Myb oncogene-like: Biological Overview | Evolutionary Homologs | Regulation | Developmental Biology | Effects of Mutation | References

Gene name - Myb oncogene-like

Synonyms - Dm-Myb, c-Myb

Cytological map position - 13F2--13F2

Function - transcription factor

Keywords - cell cycle, oncogene

Symbol - Myb

FlyBase ID: FBgn0002914

Genetic map position - 1-[50]

Classification - Myb DNA-binding domain

Cellular location - nuclear



NCBI links: | Entrez Gene
BIOLOGICAL OVERVIEW

The proto-oncogene c-myb was first encountered in chickens as a transduced retroviral oncogene, v-myb, which causes a myeloid leukemia and transforms myeloid cells in culture. Mutations affecting c-myb have since been implicated in the tumors of both humans and mice. The product of c-myb (Myb) is a transcription factor that binds a specific DNA sequence. The protein is divided into at least three discrete functional domains: one for binding to DNA, a second for activation of transcription, and a third domain that governs the biochemical activity of the protein. It is generally believed that Myb proteins, including MybA and MybB, two additional vertebrate Myb proteins that are related to c-myb, play roles in the cell division cycle. c-myb and MybB have been implicated in the G1/S transition, whereas MybA is more likely to be involved in cellular differentiaton. Myb-like proteins with related DNA-binding domains have also been found in yeast and plants (Katzen, 1998 and references).

Drosophila Myb oncogene-like is required for both mitosis and prevention of endoreduplication in wing cells. Drosophila Myb apparently acts at or near the time of the G2/M transition. The two mutant alleles of Drosophila Myb produce the same morphologically altered phenotype, although the responsible mutations are located in different functional domains of the gene product. Mutant wings have approximately half the number of hairs as wild-type wings, and the mutant hairs are considerably larger than normal. Mutant hairs are less regularly spaced, less uniform in orientation, and occasionally grouped in small clusters, indicating a disturbance of tissue polarity. The mutant phenotype can be partially suppressed by ectopic expression of either cdc2 or string, two genes that are known to promote the transition from G2 to M. Drosophila Myb is thought to be required for completion of cell division and may serve two independent functions: (1) promotion of mitosis and (2) prevention of endoreduplication when cells are arrested in G2 (Katzen, 1998).

In wild-type wings, each cell that is not specialized for another purpose is represented by a single hair. At 3 hr after puparium formation (APF) all wing cells except those at the anterior and posterior margins arrest synchronously in G2. The arrest persists until 12 hr APF, when mitosis occurs, followed by an additional cell division cycle that is completed by 24 hr APF. Thereafter, the cells remain in G0. For wings dissected out of mutant pupae between 24 and 36 hr APF, the density of nuclei in any given region of the wing is approximately half of that found for the same region of a wild-type wing, and the mutant nuclei are larger than their wild-type counterparts. Since no cell death is observed in mutant wings, it is concluded that mutant wings have fewer but larger cells, each of which produces a hair. This result points to a defect in cellular proliferation during the final stages of wing development in the Drosophila Myb mutants. When examined during the early G2 arrest (at 6 hr APF), the number of wing cells in myb1 mutants is normal, but in postmitotic wings (after 24 hr APF), the number of wing cells in myb1 mutants is half that of wild type. It is not possible to examine the wings between 7 and 24 hr APF, the period during which the final cell cycles occur. If both of the cell cycles that normally ensue are defective, the number of cells should be reduced by a factor of four, not just two. Thus, it is likely that only the final cell division fails to occur in the mutant wings (Katzen, 1998).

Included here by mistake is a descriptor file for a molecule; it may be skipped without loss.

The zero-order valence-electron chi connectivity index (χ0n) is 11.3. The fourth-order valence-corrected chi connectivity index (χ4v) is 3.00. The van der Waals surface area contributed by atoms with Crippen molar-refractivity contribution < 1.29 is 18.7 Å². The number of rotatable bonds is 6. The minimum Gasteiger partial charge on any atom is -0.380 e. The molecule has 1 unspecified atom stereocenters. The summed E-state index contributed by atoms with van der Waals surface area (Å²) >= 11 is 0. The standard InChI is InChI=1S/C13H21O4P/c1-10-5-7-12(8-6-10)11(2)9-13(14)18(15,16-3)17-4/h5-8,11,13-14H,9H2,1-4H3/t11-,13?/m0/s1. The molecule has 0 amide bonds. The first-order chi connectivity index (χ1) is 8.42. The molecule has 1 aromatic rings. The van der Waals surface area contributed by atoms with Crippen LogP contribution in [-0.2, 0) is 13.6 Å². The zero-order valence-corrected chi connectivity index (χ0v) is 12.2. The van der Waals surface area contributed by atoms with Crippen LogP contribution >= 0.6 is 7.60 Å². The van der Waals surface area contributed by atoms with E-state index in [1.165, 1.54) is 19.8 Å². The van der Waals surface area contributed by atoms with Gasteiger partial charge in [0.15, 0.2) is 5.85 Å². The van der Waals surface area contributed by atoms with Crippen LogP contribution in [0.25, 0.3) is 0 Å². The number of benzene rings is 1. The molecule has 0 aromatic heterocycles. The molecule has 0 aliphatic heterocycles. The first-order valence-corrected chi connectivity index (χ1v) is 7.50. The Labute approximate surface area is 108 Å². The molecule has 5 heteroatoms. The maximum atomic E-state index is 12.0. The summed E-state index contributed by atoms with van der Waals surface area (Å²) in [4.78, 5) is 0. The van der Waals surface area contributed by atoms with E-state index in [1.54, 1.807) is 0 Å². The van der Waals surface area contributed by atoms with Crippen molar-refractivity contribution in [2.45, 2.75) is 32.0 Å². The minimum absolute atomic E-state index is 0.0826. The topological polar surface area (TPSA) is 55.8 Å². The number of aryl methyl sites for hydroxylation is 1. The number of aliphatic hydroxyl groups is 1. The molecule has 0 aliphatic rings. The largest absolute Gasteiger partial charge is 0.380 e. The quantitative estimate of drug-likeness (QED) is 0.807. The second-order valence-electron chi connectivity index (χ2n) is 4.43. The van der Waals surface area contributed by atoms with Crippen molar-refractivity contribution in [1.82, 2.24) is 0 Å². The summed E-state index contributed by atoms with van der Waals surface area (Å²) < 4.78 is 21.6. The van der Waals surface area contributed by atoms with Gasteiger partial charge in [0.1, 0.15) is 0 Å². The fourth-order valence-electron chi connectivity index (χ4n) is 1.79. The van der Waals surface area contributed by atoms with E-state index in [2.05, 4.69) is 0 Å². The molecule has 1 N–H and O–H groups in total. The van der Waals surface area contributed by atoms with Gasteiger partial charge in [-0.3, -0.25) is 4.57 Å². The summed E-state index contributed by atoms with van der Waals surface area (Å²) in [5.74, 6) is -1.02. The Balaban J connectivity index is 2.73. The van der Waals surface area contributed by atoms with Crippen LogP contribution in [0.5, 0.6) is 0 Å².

BrdU incorporation studies show that mutant as well as wild-type wings actively replicating DNA. The patterns of BrdU incorporation for the myb1 wings indicate that they are less mature than the wild-type wing, a finding that is consistent with observations that myb1 mutants develop more slowly than the parental flies. It is concluded that myb1 mutant wing cells enter into their final S phase but do not undergo a final division, presumably leaving them with a 4C content of DNA. To assess further the cell cycle state of the mutant Myb wing cells, a test was performed to determine whether the mutant phenotype can be suppressed by overexpression of either wild-type or activated alleles of cdc2 (the cyclin-dependent kinase that regulates the G2/M transition) or string (the Drosophila homolog of cdc25, the protein tyrosine/threonine phosphatase that regulates cdc2 activity). Overexpression of either cdc2 or string is able to partially suppress the myb2 wing phenotype, increasing the number of hairs by 30% to 35% and correcting the orientation of the hairs. These results support the conclusion that the mutant Myb wing cells are arrested at the G2/M transition (Katzen, 1998).